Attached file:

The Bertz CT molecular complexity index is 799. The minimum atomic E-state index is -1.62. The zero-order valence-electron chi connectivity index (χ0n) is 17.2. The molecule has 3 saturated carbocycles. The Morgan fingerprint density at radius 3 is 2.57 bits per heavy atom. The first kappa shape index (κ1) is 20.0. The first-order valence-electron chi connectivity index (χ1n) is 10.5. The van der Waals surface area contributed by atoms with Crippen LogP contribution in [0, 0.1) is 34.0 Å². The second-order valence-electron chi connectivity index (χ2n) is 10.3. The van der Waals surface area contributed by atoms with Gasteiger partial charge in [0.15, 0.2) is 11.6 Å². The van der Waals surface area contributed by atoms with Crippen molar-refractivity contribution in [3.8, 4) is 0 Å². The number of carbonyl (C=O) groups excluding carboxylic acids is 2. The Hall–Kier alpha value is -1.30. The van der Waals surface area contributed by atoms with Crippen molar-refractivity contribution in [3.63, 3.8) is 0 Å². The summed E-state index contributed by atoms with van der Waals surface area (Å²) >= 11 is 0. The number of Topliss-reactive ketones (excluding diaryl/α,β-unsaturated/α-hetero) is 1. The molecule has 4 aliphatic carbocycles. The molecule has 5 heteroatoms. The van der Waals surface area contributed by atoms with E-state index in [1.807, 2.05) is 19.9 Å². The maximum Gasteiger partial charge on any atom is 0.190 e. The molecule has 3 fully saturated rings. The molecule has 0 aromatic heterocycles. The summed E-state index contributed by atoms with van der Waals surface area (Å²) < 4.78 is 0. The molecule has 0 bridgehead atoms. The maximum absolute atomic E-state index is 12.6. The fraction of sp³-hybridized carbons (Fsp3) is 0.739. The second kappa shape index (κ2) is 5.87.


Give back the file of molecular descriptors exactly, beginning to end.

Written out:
The Bertz CT molecular complexity index is 799. The minimum atomic E-state index is -1.62. The zero-order valence-electron chi connectivity index (χ0n) is 17.2. The molecule has 3 saturated carbocycles. The Morgan fingerprint density at radius 3 is 2.57 bits per heavy atom. The first kappa shape index (κ1) is 20.0. The first-order valence-electron chi connectivity index (χ1n) is 10.5. The van der Waals surface area contributed by atoms with Crippen LogP contribution in [0, 0.1) is 34.0 Å². The second-order valence-electron chi connectivity index (χ2n) is 10.3. The van der Waals surface area contributed by atoms with Gasteiger partial charge in [0.15, 0.2) is 11.6 Å². The van der Waals surface area contributed by atoms with Crippen molar-refractivity contribution in [3.8, 4) is 0 Å². The number of carbonyl (C=O) groups excluding carboxylic acids is 2. The Hall–Kier alpha value is -1.30. The van der Waals surface area contributed by atoms with Crippen molar-refractivity contribution in [3.63, 3.8) is 0 Å². The summed E-state index contributed by atoms with van der Waals surface area (Å²) >= 11 is 0. The number of Topliss-reactive ketones (excluding diaryl/α,β-unsaturated/α-hetero) is 1. The molecule has 4 aliphatic carbocycles. The molecule has 5 heteroatoms. The van der Waals surface area contributed by atoms with E-state index in [1.807, 2.05) is 19.9 Å². The maximum Gasteiger partial charge on any atom is 0.190 e. The molecule has 3 fully saturated rings. The molecule has 0 aromatic heterocycles. The summed E-state index contributed by atoms with van der Waals surface area (Å²) < 4.78 is 0. The molecule has 0 bridgehead atoms. The maximum absolute atomic E-state index is 12.6. The fraction of sp³-hybridized carbons (Fsp3) is 0.739. The second kappa shape index (κ2) is 5.87.